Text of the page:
Aside from her research, Liz integrates design and digital writing in her research and pedagogy. She has developed design resources and guides for UNC’s Design Lab and for Wilson Special Collections Library and has worked in the Digital Innovation Lab.


Publications:

  • “Enfolded Narrative in The Tenant of Wildfell Hall: Refusing ‘a perfect work of art’, Brontë Studies (forthcoming)
  • “Women’s Reading as Protest in Gissing’s The Odd Women: ‘I’ll see how I like this first,’” English Literature in Transition, 1880-1920 62:1 (2019): 53-71.

Teaching Awards

  • Doris Betts Award for Excellence in Teaching Composition, 2017-2018

Awards

  • Elsie Van Dyck Dewitt Scholarship Fund Fellowship (2018/2019)
  • Rare Book School Director’s Fellowship (2018)
  • Digital Humanities Summer Institute Course Fellowship (2018)
  • North American Victorian Studies Association Travel Grant (2017)
  • Digital Literacy Initiative Fellow (2017)
  • Digital Literacy Curricular Development Fellowship (2017)
  • The Robert M. and Janet Lumiansky Graduate Student Excellence Fund in English (2016)
  • W. Bruce Lea Jr. Graduate Fund in English (2016)
  • Ford Scholar, Vassar College (2010)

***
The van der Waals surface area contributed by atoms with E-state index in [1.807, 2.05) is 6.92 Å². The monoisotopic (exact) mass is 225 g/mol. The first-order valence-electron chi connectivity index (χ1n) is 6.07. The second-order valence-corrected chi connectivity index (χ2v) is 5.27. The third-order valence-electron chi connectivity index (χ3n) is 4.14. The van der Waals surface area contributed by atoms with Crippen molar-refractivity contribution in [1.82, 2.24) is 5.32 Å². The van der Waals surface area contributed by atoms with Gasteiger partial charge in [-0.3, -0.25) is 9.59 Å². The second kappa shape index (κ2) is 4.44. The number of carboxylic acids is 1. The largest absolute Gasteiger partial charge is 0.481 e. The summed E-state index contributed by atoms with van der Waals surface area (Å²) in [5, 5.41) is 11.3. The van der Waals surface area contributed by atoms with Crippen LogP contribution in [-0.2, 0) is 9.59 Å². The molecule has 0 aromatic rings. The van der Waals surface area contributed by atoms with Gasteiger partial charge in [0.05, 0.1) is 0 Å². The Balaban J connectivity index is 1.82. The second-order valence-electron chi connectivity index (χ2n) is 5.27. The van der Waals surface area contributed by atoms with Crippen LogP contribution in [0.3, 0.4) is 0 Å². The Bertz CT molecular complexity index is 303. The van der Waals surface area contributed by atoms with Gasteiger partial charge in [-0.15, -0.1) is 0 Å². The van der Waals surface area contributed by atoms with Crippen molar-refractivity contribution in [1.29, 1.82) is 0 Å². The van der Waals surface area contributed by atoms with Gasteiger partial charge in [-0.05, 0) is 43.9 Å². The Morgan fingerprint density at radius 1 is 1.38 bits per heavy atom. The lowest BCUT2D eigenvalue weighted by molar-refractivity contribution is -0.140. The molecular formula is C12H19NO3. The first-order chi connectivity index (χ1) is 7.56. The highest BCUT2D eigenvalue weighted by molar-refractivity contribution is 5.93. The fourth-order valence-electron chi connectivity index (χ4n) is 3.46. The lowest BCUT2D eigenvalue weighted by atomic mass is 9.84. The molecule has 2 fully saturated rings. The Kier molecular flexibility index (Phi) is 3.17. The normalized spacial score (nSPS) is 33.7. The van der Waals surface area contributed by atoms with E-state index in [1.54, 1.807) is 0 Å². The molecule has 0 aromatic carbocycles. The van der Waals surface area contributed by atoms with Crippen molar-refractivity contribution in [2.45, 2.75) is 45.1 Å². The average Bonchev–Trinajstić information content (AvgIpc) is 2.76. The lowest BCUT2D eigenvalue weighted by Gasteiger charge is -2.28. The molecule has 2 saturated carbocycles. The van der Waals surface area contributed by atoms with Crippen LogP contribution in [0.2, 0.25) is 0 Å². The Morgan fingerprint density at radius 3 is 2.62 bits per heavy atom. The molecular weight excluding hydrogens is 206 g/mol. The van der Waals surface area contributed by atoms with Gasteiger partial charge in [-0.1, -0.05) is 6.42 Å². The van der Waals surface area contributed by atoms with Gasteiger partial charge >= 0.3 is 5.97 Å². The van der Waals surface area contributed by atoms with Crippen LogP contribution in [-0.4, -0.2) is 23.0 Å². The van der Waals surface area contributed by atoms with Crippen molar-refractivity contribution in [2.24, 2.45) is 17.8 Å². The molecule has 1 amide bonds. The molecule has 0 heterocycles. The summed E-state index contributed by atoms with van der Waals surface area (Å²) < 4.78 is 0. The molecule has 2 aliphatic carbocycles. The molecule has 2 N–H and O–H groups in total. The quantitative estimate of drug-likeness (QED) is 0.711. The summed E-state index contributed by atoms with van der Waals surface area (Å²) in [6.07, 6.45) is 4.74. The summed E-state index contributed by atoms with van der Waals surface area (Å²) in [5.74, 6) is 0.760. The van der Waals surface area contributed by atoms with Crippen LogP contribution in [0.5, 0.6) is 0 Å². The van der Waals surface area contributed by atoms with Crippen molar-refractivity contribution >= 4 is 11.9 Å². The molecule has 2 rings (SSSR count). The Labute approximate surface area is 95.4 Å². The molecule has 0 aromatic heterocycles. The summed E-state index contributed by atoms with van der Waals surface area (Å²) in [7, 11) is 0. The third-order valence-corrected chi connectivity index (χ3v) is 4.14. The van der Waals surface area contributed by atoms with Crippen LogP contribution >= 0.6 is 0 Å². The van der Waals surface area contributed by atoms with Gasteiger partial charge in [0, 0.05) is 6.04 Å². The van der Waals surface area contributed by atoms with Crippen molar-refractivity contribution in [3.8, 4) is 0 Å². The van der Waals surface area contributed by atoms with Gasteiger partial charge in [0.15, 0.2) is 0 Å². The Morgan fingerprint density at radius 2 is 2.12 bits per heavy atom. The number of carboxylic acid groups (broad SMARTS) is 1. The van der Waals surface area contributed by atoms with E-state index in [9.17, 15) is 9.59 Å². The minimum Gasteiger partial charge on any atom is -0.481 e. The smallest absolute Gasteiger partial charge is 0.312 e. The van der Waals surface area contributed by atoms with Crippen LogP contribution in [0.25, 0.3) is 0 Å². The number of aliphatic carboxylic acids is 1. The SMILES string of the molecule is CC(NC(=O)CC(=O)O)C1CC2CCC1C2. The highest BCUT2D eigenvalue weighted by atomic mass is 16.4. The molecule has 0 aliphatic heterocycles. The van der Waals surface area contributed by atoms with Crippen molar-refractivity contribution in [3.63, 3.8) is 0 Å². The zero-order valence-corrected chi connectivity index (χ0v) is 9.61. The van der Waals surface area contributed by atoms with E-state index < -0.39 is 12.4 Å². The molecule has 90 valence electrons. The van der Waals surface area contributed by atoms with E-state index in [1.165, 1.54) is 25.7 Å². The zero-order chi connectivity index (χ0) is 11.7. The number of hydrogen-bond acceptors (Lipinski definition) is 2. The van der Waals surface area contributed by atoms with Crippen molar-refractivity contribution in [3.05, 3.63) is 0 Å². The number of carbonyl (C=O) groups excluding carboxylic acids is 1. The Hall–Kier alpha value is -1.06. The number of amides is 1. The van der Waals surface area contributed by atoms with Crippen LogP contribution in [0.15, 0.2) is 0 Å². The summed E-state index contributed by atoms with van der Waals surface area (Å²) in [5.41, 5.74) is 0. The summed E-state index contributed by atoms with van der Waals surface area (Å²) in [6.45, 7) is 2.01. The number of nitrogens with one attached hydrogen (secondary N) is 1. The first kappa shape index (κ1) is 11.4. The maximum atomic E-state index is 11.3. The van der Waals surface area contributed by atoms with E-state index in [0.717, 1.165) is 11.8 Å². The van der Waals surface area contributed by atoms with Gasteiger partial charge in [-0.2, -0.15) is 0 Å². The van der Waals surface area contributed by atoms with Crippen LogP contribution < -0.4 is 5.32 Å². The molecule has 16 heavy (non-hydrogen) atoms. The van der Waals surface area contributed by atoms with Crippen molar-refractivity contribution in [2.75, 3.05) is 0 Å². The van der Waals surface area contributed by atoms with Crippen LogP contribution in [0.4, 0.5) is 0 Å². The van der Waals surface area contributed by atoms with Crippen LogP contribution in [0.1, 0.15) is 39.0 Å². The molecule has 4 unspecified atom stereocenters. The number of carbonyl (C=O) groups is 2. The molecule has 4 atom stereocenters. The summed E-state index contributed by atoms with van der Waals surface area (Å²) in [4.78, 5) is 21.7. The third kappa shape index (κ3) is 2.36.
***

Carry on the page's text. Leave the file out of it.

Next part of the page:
Curriculum Vitae / Resume

Emily Sferra

September 24, 2018

Degrees

2015, MA English, Ohio University

2013, BA English and Religion, Denison University

Bio

Emily Sferra’s interests center on British women writers of the late eighteenth and early nineteenth centuries and their depictions of masculinity.


Awards

Humanities Professional Pathway Award, UNC, Summer 2018


Kylan Rice

September 24, 2018

Degrees

2014, BA English, Brigham Young University

2017, MFA Creative Writing, Colorado State University

Bio

Kylan Rice studies nineteenth-century American poetry and poetics.


Publications:

Articles

  • “‘Some Other’s Text’: Dan Beachy-Quick, Moby-Dick, and the Poetics of Reading,” Leviathan: A Journal of Melville Studies (forthcoming)
  • “‘Light—enabling Light’: Emily Dickinson and the Apparatus of the Poet’s I,” Women’s Studies, Vol. 47: Issue 3, 317-332, 2018.
  • “Reformatted / Re-fleshed: Gender, the Internet and New Configurations for Embodiment.” Criterion: A Journal of Literary Criticism: Vol. 7: No. 1, 2014.

Reviews

  • “Review of Thick and Dazzling Darkness: Religious Poetry in a Secular Age by Peter O’Leary. Columbia University Press (2017).” Literature and Belief, Vol. 37, Issue 2, 2018.
  • “Review of Ornamental Aesthetics: The Poetry of Attending in Thoreau, Dickinson, & Whitman by Theo Davis. Oxford University Press 2016, 245 pp.” The Emily Dickinson International Society Bulletin, Vol. 29, No. 2, Fall 2017.
  • “6,852: Archipelagic Imagination at the Tenth International Melville Conference.” Leviathan: A Journal of Melville Studies, Vol. 18: Issue 1, 2016.

Awards

  • Ruth Richardson Award for Outstanding Academic Performance in the First Year of Graduate Study, 2018